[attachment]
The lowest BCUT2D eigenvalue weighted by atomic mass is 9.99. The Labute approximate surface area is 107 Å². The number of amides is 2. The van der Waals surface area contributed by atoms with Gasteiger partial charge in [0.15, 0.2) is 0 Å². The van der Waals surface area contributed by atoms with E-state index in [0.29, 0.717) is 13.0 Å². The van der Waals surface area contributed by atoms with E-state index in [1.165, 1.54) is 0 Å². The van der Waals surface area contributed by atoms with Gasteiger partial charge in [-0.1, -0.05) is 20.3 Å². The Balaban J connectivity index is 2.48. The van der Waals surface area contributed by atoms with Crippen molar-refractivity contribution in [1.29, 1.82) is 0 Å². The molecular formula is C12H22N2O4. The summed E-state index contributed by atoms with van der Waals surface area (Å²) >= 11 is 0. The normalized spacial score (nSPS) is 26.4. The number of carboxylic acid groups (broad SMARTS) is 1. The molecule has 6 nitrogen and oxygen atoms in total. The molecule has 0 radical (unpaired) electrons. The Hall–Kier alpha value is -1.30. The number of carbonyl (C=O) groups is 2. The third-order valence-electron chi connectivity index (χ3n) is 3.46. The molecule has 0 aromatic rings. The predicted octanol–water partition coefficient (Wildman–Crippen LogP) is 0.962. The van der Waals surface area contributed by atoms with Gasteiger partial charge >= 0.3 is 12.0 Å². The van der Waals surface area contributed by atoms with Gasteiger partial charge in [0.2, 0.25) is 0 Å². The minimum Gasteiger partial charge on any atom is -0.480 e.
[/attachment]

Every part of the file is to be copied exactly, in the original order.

The lowest BCUT2D eigenvalue weighted by atomic mass is 9.99. The Labute approximate surface area is 107 Å². The number of amides is 2. The van der Waals surface area contributed by atoms with Gasteiger partial charge in [0.15, 0.2) is 0 Å². The van der Waals surface area contributed by atoms with E-state index in [0.29, 0.717) is 13.0 Å². The van der Waals surface area contributed by atoms with E-state index in [1.165, 1.54) is 0 Å². The van der Waals surface area contributed by atoms with Gasteiger partial charge in [-0.1, -0.05) is 20.3 Å². The Balaban J connectivity index is 2.48. The van der Waals surface area contributed by atoms with Crippen molar-refractivity contribution in [1.29, 1.82) is 0 Å². The molecular formula is C12H22N2O4. The summed E-state index contributed by atoms with van der Waals surface area (Å²) >= 11 is 0. The normalized spacial score (nSPS) is 26.4. The number of carboxylic acid groups (broad SMARTS) is 1. The molecule has 6 nitrogen and oxygen atoms in total. The molecule has 0 radical (unpaired) electrons. The Hall–Kier alpha value is -1.30. The number of carbonyl (C=O) groups is 2. The third-order valence-electron chi connectivity index (χ3n) is 3.46. The molecule has 0 aromatic rings. The predicted octanol–water partition coefficient (Wildman–Crippen LogP) is 0.962. The van der Waals surface area contributed by atoms with Gasteiger partial charge >= 0.3 is 12.0 Å². The van der Waals surface area contributed by atoms with Gasteiger partial charge in [0.2, 0.25) is 0 Å². The minimum Gasteiger partial charge on any atom is -0.480 e.